Mar 01, 23 10:15 PM
Usually Katana engraving is either something you pay someone else a premium to do (if they do it at all), is something that requires some considerable artistic ability and experience with a hand held engraver, or a CNC machine at home to get results like this..
Well, while we will be showing you a very easy substitute technique to get good results similar to traditional engraving methods, we can't work miracles.. But this technique we will show you is the next best thing..
The technique was used and explained here by SBG member Jason Blakey who did the CNC work you can see above as part of a project to make a totally accurate replica of the Kill Bill Brides Sword for Adam Savage from Mythbusters..
So without any further ado, over to Jason to show you how its done..
I've been playing around with some electro-plating / electro-etching lately, and although my plating has been less than awesome in some cases, I'm currently very pleased with my etching results.
I had previously read this article on SBG and it got me interested in tying some etches. Unfortunately, I could
not find a print shop that would run off my very detailed, very small
batch of stencils for me.
Finally, after poking around quite a while, I came across this PDF where-in the guy uses Press-n-Peel blue PCB transfer film + laser printer to make his own stencils. He then uses a hot-plate + clothes iron to transfer the stencil to his blade.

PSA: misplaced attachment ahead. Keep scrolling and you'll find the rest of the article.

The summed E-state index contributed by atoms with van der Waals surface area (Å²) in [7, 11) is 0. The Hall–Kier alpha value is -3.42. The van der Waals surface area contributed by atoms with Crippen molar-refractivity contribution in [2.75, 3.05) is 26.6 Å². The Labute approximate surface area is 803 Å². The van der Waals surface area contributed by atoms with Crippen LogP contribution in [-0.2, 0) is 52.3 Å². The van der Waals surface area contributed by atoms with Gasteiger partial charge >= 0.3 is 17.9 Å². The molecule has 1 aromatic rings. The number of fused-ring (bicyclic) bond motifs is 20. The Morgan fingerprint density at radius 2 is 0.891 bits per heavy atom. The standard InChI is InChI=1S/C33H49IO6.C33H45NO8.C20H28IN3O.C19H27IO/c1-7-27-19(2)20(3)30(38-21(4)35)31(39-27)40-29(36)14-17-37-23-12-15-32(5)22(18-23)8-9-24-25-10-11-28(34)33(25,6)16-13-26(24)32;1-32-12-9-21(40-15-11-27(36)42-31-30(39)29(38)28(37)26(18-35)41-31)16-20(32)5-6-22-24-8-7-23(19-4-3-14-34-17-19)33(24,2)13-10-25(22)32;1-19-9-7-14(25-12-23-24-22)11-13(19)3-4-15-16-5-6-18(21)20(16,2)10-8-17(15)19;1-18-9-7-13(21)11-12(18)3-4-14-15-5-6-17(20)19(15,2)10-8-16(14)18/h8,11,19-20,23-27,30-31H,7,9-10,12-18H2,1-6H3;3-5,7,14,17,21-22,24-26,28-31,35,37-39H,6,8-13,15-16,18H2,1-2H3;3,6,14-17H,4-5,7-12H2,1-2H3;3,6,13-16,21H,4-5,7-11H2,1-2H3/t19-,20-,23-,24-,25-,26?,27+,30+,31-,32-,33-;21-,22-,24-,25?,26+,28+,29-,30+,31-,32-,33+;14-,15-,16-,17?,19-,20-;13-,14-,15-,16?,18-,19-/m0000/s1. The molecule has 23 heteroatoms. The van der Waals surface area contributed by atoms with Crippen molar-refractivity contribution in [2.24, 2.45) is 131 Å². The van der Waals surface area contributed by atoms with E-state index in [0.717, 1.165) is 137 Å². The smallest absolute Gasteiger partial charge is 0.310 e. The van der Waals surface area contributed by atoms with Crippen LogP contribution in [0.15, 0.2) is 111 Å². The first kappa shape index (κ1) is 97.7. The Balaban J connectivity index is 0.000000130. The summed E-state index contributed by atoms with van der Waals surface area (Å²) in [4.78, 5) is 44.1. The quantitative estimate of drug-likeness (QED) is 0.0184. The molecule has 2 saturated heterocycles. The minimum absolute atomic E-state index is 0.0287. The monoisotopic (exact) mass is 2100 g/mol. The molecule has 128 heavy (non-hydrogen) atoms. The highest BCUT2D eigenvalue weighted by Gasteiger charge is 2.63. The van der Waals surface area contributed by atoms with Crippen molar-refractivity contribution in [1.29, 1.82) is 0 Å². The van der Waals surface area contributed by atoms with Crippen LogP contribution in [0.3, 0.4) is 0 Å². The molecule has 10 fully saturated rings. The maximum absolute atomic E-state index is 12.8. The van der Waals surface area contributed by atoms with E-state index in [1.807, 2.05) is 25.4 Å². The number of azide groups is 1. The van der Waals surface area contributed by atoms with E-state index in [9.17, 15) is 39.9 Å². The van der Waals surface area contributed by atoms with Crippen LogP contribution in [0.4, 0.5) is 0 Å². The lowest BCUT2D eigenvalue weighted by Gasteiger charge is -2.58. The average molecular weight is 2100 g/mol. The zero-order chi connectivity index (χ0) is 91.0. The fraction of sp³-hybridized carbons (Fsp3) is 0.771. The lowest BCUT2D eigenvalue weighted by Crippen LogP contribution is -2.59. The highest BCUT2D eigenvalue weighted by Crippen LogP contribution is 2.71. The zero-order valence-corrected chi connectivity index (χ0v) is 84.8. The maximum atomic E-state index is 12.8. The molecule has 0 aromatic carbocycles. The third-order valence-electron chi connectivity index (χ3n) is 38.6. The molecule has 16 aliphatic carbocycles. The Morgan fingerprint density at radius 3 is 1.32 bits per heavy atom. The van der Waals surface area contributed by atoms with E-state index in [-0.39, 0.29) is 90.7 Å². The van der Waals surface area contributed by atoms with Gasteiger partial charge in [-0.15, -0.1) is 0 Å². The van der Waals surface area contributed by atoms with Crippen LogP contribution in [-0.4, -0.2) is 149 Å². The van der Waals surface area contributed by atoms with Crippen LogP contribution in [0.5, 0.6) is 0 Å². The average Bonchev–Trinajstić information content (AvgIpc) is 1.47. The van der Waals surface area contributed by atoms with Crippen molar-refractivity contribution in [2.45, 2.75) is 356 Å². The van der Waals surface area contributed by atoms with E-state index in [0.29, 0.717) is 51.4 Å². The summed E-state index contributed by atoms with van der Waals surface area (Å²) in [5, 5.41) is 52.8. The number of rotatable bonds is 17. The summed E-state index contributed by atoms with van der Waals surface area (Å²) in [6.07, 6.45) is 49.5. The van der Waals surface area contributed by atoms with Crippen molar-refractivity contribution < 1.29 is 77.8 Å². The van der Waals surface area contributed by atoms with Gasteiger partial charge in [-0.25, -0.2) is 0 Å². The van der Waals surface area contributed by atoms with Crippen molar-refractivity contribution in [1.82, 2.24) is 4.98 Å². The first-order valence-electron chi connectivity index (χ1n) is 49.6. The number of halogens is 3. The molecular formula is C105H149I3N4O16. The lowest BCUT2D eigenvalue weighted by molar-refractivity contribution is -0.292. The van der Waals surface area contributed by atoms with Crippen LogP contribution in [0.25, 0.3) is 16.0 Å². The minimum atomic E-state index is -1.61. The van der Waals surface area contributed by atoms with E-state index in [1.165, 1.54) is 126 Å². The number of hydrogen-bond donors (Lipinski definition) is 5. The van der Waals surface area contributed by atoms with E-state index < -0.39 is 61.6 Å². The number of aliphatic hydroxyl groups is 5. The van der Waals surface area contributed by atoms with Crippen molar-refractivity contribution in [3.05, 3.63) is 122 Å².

Anyhow, finally borrowed a hot plate from my father-in-law (one of these) and gave it a try. Success on the transfer! I had previously tried with just an iron, but the metal would heat-sink the heat away immediately (duh!).
I'm pretty happy with this test run.
resolution of the transfer is great. There were a few flaws, and I've
learned that Sharpie Pen ink does not work well for touching them up.
I'll try regular Sharpie next test.
Acetone works like magic to remove the transfer film, btw.
Oh, and I used my crappy .8 amps power supply at 9v. Positive (anode) clipped to the knife, cathode clipped to the Q-Tips. Used some salt in water as the etchant.
Image editing tool I used in Windows was IrFanView. It's free, and does all the re-sizing / inverting / flipping that I needed to do.
Ran a test this week-end on an old 1060 through-hardened blade, and
it worked great! I cannot believe the resolution of this process -
every line is there (and some, like the nose detailing, are quite tiny).
Used about 6 Q-tips this time, both ends, replacing them when the tips
got quite blackened. Transfer worked very well. I was a little
worried if the mask would work with the ridge of the blade, but it
Very happy with this process. Next up, I'm going to "brand" a first-gen Hanwei Practical Ninja-to blade I've got laying around.
I hope this article on Katana engraving substitute techniques has been helped and given you some ideas. To return to Free Sword Customization Tutorials from Katana engraving the easy way, click here